A Complete Guide on Rigging, Setups, and How to Fish It

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A wacky rig is perhaps the most subtle, natural, and non-invasive presentation bass anglers use. It’s a very slow and finessed presentation unlike a crankbait or chatterbait.

But the true beauty of the wacky rig is that bass will bite it regardless of the conditions. They’ll bite a wacky rig when the bite is wide open, and when they won’t eat anything else. It doesn’t matter what mood the fish are in; they can’t resist the slow sinking wiggle of a wacky rig.

Whether you’re fishing boat docks, laydowns, grass lines, or rock piles, having a wacky rig tied on and ready to deploy is a must. Here’s everything you need to know about fishing a wacky rig.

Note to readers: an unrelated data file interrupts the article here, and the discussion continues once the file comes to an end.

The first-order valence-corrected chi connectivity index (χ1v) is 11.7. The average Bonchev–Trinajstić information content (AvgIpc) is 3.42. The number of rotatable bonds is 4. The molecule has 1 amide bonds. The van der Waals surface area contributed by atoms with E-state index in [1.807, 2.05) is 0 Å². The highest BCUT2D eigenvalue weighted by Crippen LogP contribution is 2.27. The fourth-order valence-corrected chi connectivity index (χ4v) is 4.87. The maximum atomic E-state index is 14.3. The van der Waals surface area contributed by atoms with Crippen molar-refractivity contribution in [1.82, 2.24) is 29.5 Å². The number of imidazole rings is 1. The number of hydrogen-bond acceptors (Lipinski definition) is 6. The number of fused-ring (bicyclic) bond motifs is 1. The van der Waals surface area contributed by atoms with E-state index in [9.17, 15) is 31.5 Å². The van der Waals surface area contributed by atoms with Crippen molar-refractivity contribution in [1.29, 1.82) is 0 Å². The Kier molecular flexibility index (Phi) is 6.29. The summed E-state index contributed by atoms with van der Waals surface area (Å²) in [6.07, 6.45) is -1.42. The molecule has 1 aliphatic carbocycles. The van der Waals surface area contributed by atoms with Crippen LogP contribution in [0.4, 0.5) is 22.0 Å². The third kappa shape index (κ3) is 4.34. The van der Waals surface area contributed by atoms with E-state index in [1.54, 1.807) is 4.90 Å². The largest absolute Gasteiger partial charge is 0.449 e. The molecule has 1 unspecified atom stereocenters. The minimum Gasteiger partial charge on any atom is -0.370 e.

The Wacky Rig

The essentials for a wacky rig. Derek Horner

The standard wacky rig is a 2/0 octopus-style hook rigged through an O-ring that’s been placed in the center of a 4- or 5-inch stick bait. While the O-ring isn’t always necessary, it’s helpful in prolonging the life of your stick bait. O-ring or not, the wacky rig works so well because it’s simple. As the bait slowly sinks through the water column both ends of the stick bait shimmy, driving bass nuts.

How to Rig a Wacky Rig

You’ll need an octopus hook, stick bait, and an o-ring for a wacky rig. Derek Horner

A wacky rig should take no more than 30-seconds to be ready to fish. The longest part of the process is attaching the O-ring to your stick bait of choice. Below is a step-by-step guide.

Step 1: Select your hook. Some offerings include weed guards, which can be helpful when fishing around grass and heavy cover.

Step 2: Take your stick bait of choice and slide it into an O-ring tool. With this tool, you’ll simply slide the O-ring down the shaft and place it in the middle of your stick bait.

Step 3: Thread your hook between the O-ring and stick bait.